This movie was just as impressive as its predecessor when it came to box office returns and that was an exciting thing to watch. The first film had set records and this one broke them as Spider-Man proved to be the most lucrative franchise since Star Wars. I have always had an interest in box office statistics and that interest made this movie even more exciting for me as a fan.

While my overall tone here has been disappointment that isn’t altogether accurate. Do I wish the movie had more action? Yes, but I think the action that is on the table lived up to my expectations as a fan. This wasn’t my favorite Spider-Man film but it was a good movie nonetheless.

Alfred Molina made for a great Doctor Octopus and it was awesome to see the character on screen. The effects used to make his tentacles move were very well done and he looked fantastic in fight scenes with Spider-Man. I do wish they had given the character a different ending because it would have been great for him to have the potential to return. It sucks seeing the same thing done again but I would still love to see a new version of Doc Ock eventually. He’s just too cool a villain to sit on the sidelines forever. It would be great for him to be a new villain introduced into the MCU.

Aside from the lack of action the only problem I had with this movie was Spider-Man takes his mask off far too much. Spidey was unmasked frequently in the comics but everyone always assumed he was an impostor when they saw Peter Parker. This would explain to them how Spider-Man was defeated at all because it wasn’t the real Spider-Man. In this movie he is just taking that mask off far too much. Spider-Man’s secret identity is one of the most important aspects of his character because his villains are always after Aunt May or one of his girlfriends.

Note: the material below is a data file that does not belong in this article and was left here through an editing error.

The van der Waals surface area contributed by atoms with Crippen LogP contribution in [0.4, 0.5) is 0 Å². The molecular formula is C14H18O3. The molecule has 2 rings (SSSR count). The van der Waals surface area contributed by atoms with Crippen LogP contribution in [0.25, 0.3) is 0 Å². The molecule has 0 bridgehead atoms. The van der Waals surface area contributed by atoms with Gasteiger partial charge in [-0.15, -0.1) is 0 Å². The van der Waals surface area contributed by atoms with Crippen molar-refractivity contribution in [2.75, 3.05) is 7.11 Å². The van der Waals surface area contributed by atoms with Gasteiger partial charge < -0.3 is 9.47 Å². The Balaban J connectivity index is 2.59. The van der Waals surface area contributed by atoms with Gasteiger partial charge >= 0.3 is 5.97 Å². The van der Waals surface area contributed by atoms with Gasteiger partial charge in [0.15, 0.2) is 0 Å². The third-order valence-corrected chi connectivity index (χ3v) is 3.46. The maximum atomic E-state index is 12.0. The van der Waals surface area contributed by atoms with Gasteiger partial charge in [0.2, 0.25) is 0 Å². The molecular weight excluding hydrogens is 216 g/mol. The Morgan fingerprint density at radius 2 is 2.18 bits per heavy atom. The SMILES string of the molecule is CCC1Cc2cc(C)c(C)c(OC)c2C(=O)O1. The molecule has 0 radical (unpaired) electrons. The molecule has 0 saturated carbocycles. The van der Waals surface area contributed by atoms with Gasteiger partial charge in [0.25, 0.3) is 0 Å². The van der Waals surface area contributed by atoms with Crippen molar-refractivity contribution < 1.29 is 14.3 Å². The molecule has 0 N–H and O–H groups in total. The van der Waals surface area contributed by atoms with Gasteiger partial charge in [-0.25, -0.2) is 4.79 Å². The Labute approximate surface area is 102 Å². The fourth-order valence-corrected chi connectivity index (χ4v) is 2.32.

For most people this sequel outshined the original and they loved it. I like it but do not agree. That isn’t to say it’s not a good movie though, I personally just wanted something different. Nevertheless this is a movie that is worth your time to see if for no other reason than to see some really awesome fight scenes.

NEXT MOVIE: Spider-Man 3 (2007)

 

Speed

Year:1994
Directed By: Jon de Bont
Written By: Graham Yost

RYAN’S REVIEW

This was a big hit in my household growing up, as all action movies were, but as I grew up I started to consider it stupid. In my arrogance as a movie fan I thought I was above movies like this until catching it on television one day and getting sucked in. I sat there hanging on every second with a film I had grown up with but hadn’t seen in more than a decade. I immediately hit the Amazon page and had to have this film in the collection.

Watching this movie for the review I found myself so sucked in again it brought about the question of why I had lost faith in it before. I have been building our collection for almost 20 years now and Speed  never seemed to qualify as far as I was concerned. Having given the matter some thought I think a lot of it had to do with the sequel, Speed 2: Cruise Control.

I get that it makes sense to do another film once the first one was successful but couldn’t they have come up with something better than the exact same formula with a boat? It was a bad idea, and once Keanu Reeves bailed to go on tour with his band the movie should have been dropped. However, it would have been just as stupid with Reeves had they intended to make the same story. If they had made a Jack Traven sequel that had nothing to do with a speeding vehicle it might have been cool. Back in the 90s though, if something worked once it was worth trying a second time, just like Die Hard 2. Did it make sense for John McClain to find himself in the exact same situation a year later? No, but was the second step in a franchise that has made it through many films.

Second Attempt

Everything above was written the day after Amber and I watched Speed, and then suddenly a couple months had passed. I’ve sat on this review for what feels like forever now and I just want to put it behind me and move forward. It was a cool movie that has a significant place in action movie history.

There, it’s weak, it’s lazy, it’s borderline embarrassing but I wash my hands of this one. It’s time to move forward in the movie collection.

NEXT MOVIE: Spider-Man (2002)